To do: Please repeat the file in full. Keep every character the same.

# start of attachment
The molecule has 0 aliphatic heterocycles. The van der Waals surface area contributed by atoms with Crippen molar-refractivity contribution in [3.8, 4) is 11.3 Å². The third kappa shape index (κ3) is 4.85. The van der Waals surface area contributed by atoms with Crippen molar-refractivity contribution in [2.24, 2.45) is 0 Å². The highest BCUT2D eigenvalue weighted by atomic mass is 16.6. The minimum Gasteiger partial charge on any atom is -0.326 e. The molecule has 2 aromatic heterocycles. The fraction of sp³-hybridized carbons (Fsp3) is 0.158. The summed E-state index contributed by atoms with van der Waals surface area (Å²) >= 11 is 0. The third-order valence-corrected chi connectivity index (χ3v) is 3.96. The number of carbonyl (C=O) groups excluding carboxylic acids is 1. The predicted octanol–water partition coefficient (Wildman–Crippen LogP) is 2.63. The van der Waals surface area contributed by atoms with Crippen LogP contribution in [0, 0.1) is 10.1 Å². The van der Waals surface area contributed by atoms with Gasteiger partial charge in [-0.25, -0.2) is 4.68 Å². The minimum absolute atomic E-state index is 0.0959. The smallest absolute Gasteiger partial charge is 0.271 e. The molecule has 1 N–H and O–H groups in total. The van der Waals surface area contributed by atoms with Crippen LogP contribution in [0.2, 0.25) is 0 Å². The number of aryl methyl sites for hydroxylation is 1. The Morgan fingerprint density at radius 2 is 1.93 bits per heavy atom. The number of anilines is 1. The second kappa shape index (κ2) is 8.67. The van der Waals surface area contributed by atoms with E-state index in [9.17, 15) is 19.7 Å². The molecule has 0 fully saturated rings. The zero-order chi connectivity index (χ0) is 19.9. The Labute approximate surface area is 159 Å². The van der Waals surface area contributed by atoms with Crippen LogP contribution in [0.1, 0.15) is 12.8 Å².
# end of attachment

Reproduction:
The molecule has 0 aliphatic heterocycles. The van der Waals surface area contributed by atoms with Crippen molar-refractivity contribution in [3.8, 4) is 11.3 Å². The third kappa shape index (κ3) is 4.85. The van der Waals surface area contributed by atoms with Crippen molar-refractivity contribution in [2.24, 2.45) is 0 Å². The highest BCUT2D eigenvalue weighted by atomic mass is 16.6. The minimum Gasteiger partial charge on any atom is -0.326 e. The molecule has 2 aromatic heterocycles. The fraction of sp³-hybridized carbons (Fsp3) is 0.158. The summed E-state index contributed by atoms with van der Waals surface area (Å²) >= 11 is 0. The third-order valence-corrected chi connectivity index (χ3v) is 3.96. The number of carbonyl (C=O) groups excluding carboxylic acids is 1. The predicted octanol–water partition coefficient (Wildman–Crippen LogP) is 2.63. The van der Waals surface area contributed by atoms with Crippen LogP contribution in [0, 0.1) is 10.1 Å². The van der Waals surface area contributed by atoms with Gasteiger partial charge in [-0.25, -0.2) is 4.68 Å². The minimum absolute atomic E-state index is 0.0959. The smallest absolute Gasteiger partial charge is 0.271 e. The molecule has 1 N–H and O–H groups in total. The van der Waals surface area contributed by atoms with Crippen LogP contribution in [0.2, 0.25) is 0 Å². The number of aryl methyl sites for hydroxylation is 1. The Morgan fingerprint density at radius 2 is 1.93 bits per heavy atom. The number of anilines is 1. The second kappa shape index (κ2) is 8.67. The van der Waals surface area contributed by atoms with E-state index in [9.17, 15) is 19.7 Å². The molecule has 0 fully saturated rings. The zero-order chi connectivity index (χ0) is 19.9. The Labute approximate surface area is 159 Å². The van der Waals surface area contributed by atoms with Crippen LogP contribution in [0.1, 0.15) is 12.8 Å².